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5 Foods That Destroy Any Diet

They are the five words every dieter dreads hearing: Wanna go out to eat? Eat This, Not That! knows the feeling.

What used to be a fun call to action is now a palm-wringing call to go and Google the restaurant's menu to see if they have any low-carb, gluten-free, kosher, Paleo options—a meal to make you feel OK.

Fortunately, we've compiled this go-to list of restaurant staples to avoid, and others that'll keep you slim—and full—at the sushi place, cafe, dessert spot and more. Incorporate them into your diet, and relax. Studies show worrying makes you fat.

Diet-Destroyer #5

soy sauce

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Soy Sauce
Japanese sushi purists scoff when they see Westerners drowning their fish in puddles of soy muddied with a mound of wasabi. They should: A single tablespoon of soy sauce has over 1,000 mg of belly-bloating sodium. At a reputable sushi spot, the chef will serve the fish exactly as it's intended to be eaten, which means hands off the soy.

Eat This Instead

Spanish Mackerel
Oft-overlooked for more glamorous fish like salmon and tuna, the humble mackerel has twice the amount of heart-healthy, inflammation-reducing, cancer-fighting omega-3 fatty acids as salmon, making it one of the healthiest fish at the sushi restaurant.

Diet-Destroyer #4

taco salad

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Taco Salad
It's a huge fried tortilla shell with ground beef, cheese, sour cream and a few token shreds of iceberg lettuce. The result: 900 calories, 55 grams of fat and perhaps the most liberal use of the word "salad" ever.

Eat This Instead

Chicken Fajitas
A heap of onions and peppers is a plus, and the chicken adds the protein. But keep this sizzling skillet from breaking the calorie bank by skipping the cheese and the sour cream—it will save you 300 calories and 15 grams of fat. To slice additional calories, ask for just one tortilla and stuff it full. Have leftover veggies and chicken? Eat it with a fork.

Diet-Destroyer #3

bran muffins

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Bran Muffins
One of the great health food imposters, bran muffins are simply excuses to get you to eat cupcakes for breakfast. Each can deliver about 440 calories, with nearly a quarter of them coming from fat. Also avoid the scones: The rich, flaky taste comes from gobs of butter, flour and sugar, adding up to 500 calories a pop.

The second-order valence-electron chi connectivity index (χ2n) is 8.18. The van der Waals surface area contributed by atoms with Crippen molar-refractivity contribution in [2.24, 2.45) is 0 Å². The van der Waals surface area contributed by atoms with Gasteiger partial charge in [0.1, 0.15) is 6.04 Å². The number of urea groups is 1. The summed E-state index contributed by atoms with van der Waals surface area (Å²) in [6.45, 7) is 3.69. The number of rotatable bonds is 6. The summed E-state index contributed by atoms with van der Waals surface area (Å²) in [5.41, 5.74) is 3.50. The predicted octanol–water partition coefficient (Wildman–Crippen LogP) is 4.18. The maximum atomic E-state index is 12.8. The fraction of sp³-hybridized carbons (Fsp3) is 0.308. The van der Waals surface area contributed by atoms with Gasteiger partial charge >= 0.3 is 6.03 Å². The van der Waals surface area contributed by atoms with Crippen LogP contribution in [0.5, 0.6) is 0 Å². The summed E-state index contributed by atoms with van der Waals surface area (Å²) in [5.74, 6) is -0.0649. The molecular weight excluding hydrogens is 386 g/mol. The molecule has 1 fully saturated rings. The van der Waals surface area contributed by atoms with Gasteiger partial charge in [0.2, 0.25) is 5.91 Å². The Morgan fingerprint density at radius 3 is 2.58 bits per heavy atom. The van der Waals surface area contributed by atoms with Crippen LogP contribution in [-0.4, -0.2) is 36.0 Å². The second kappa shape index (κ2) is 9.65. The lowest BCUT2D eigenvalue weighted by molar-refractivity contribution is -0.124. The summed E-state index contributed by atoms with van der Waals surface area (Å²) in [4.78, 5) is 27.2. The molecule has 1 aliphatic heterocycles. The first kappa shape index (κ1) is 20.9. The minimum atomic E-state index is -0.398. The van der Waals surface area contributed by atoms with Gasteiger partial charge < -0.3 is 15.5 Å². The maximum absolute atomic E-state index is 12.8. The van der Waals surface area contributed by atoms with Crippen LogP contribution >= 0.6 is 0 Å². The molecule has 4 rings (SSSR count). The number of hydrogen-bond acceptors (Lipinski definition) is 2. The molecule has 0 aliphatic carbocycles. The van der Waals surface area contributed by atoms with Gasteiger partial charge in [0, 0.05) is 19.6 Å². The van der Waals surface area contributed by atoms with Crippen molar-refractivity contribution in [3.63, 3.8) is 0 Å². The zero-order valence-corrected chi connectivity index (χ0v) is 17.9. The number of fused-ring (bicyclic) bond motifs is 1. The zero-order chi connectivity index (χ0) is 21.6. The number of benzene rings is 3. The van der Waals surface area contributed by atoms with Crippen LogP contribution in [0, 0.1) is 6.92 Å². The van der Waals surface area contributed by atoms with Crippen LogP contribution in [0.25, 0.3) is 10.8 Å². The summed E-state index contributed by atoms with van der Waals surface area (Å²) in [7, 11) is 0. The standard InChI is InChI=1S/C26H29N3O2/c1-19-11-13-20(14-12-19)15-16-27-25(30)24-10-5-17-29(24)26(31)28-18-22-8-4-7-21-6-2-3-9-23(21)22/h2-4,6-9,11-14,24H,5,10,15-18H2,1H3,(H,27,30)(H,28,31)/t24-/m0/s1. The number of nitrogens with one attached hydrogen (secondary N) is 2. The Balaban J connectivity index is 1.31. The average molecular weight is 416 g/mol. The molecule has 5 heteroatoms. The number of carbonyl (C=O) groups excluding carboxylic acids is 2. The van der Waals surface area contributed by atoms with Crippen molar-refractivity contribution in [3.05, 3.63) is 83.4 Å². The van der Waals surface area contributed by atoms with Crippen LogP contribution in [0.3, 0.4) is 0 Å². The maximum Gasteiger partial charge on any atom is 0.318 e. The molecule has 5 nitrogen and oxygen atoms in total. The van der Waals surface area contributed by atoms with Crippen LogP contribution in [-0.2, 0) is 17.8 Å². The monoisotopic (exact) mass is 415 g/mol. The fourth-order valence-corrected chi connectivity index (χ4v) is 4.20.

Eat This Instead

Egg and Cheese Sandwich
An egg and cheese sandwich usually comes in under 400 calories no matter where you go, as long as it's not on a bagel. Plus, the protein hit helps temper your appetite as the day wears on.

Diet-Destroyer #2

cubed tofu

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Tofu is a block of soybean curd, and soy is high in naturally occurring chemicals called phytoestrogens, which have the opposite effect of testosterone, and can influence our hormonal balance and lead to weight gain. Enjoy it occasionally, but don't make it your staple if you're going meat-free.

Eat This Instead

Tempeh and Quinoa
While not technically a meat replacement, quinoa is a good non-meat source of protein. One cup contains 8 grams. And tempeh is made from fermented soybeans, but unlike tofu, it uses whole soybeans, so it's denser than its spongy cousin. This density makes it a better protein source with 18 grams compared to 9 for the same amount of tofu (100 grams).

Diet-Destroyer #1

frozen yogurt

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Non-Fat Frozen Yogurt
Beware of non-fat yogurt: the fat is usually replaced with a lot of sugar. In the battle between two evils, sugar is the nastier of the two. And it adds up once you throw on the toppings. One half-cup of Pinkberry's Peanut Butter, for example, is 140 calories—pretty good for a frozen treat. But if you add some roasted hazelnuts, mochi and Nutella, your ½ cup is now 340 calories—or almost exactly what you'd get from two scoops of Baskin-Robbins Cookies 'N Cream in a cake cone.

Eat This Instead

Frozen Yogurt with Fresh Toppings
Use the smallest cup size, and don't go above the brim. Don't stop to consider that waffle cone, either—bowls and cones made of food just increase empty calories. Then add walnuts—all nuts are healthy, but walnuts are especially so, for their high levels of healthy omega-3 fatty acids. Other winners: fresh cut fruit (not the sugary canned stuff) and just one candy (not three).

Eat This, Not That!
Inspired by The New York Times best-selling book series, Eat This, Not That! is a brand that's comprised of an award-winning team of journalists and board-certified experts, doctors, nutritionists, chefs, personal trainers, and dietitians who work together to bring you accurate, timely, informative, and actionable content on food, nutrition, dieting, weight loss, health, wellness, and more. Read more about Eat This